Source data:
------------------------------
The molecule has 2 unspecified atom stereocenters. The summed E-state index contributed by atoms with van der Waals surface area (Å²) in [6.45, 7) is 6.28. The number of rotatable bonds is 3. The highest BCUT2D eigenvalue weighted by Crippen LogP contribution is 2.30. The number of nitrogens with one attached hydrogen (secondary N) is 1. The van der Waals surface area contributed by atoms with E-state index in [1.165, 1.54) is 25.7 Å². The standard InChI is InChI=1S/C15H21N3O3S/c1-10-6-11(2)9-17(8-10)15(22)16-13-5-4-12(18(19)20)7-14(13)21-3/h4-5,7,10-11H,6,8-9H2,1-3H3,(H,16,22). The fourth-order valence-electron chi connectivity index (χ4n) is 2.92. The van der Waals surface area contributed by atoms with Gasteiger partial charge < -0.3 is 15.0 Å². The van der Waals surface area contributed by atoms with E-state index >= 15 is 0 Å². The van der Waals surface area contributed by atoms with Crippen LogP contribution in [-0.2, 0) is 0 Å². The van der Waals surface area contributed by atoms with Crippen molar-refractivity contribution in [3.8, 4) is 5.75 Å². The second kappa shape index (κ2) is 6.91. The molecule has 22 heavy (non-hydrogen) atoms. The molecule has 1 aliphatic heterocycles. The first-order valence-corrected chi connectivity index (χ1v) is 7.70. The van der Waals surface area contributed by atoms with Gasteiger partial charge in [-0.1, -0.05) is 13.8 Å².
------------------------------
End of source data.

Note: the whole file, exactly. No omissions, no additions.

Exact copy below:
The molecule has 2 unspecified atom stereocenters. The summed E-state index contributed by atoms with van der Waals surface area (Å²) in [6.45, 7) is 6.28. The number of rotatable bonds is 3. The highest BCUT2D eigenvalue weighted by Crippen LogP contribution is 2.30. The number of nitrogens with one attached hydrogen (secondary N) is 1. The van der Waals surface area contributed by atoms with E-state index in [1.165, 1.54) is 25.7 Å². The standard InChI is InChI=1S/C15H21N3O3S/c1-10-6-11(2)9-17(8-10)15(22)16-13-5-4-12(18(19)20)7-14(13)21-3/h4-5,7,10-11H,6,8-9H2,1-3H3,(H,16,22). The fourth-order valence-electron chi connectivity index (χ4n) is 2.92. The van der Waals surface area contributed by atoms with Gasteiger partial charge < -0.3 is 15.0 Å². The van der Waals surface area contributed by atoms with E-state index >= 15 is 0 Å². The van der Waals surface area contributed by atoms with Crippen LogP contribution in [-0.2, 0) is 0 Å². The van der Waals surface area contributed by atoms with Crippen molar-refractivity contribution in [3.8, 4) is 5.75 Å². The second kappa shape index (κ2) is 6.91. The molecule has 22 heavy (non-hydrogen) atoms. The molecule has 1 aliphatic heterocycles. The first-order valence-corrected chi connectivity index (χ1v) is 7.70. The van der Waals surface area contributed by atoms with Gasteiger partial charge in [-0.1, -0.05) is 13.8 Å².